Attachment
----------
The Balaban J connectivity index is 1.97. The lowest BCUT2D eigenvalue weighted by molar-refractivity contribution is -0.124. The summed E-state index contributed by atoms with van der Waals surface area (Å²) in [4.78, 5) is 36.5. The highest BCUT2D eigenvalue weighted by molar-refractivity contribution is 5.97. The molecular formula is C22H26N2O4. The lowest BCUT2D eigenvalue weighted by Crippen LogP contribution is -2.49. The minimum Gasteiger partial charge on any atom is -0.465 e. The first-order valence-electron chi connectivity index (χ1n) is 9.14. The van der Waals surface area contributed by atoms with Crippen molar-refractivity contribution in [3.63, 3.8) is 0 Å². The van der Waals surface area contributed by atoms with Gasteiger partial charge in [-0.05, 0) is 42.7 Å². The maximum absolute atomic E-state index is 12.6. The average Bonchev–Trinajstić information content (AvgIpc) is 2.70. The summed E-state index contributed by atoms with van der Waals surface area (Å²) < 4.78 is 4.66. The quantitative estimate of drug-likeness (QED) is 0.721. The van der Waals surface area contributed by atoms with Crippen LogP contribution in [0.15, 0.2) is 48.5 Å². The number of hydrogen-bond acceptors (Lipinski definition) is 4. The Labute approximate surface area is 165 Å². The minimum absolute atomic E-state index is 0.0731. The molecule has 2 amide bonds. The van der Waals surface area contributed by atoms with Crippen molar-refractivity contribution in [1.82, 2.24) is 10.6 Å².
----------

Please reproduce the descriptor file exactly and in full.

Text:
The Balaban J connectivity index is 1.97. The lowest BCUT2D eigenvalue weighted by molar-refractivity contribution is -0.124. The summed E-state index contributed by atoms with van der Waals surface area (Å²) in [4.78, 5) is 36.5. The highest BCUT2D eigenvalue weighted by molar-refractivity contribution is 5.97. The molecular formula is C22H26N2O4. The lowest BCUT2D eigenvalue weighted by Crippen LogP contribution is -2.49. The minimum Gasteiger partial charge on any atom is -0.465 e. The first-order valence-electron chi connectivity index (χ1n) is 9.14. The van der Waals surface area contributed by atoms with Crippen molar-refractivity contribution in [3.63, 3.8) is 0 Å². The van der Waals surface area contributed by atoms with Gasteiger partial charge in [-0.05, 0) is 42.7 Å². The maximum absolute atomic E-state index is 12.6. The average Bonchev–Trinajstić information content (AvgIpc) is 2.70. The summed E-state index contributed by atoms with van der Waals surface area (Å²) < 4.78 is 4.66. The quantitative estimate of drug-likeness (QED) is 0.721. The van der Waals surface area contributed by atoms with Crippen LogP contribution in [0.15, 0.2) is 48.5 Å². The number of hydrogen-bond acceptors (Lipinski definition) is 4. The Labute approximate surface area is 165 Å². The minimum absolute atomic E-state index is 0.0731. The molecule has 2 amide bonds. The van der Waals surface area contributed by atoms with Crippen molar-refractivity contribution in [1.82, 2.24) is 10.6 Å².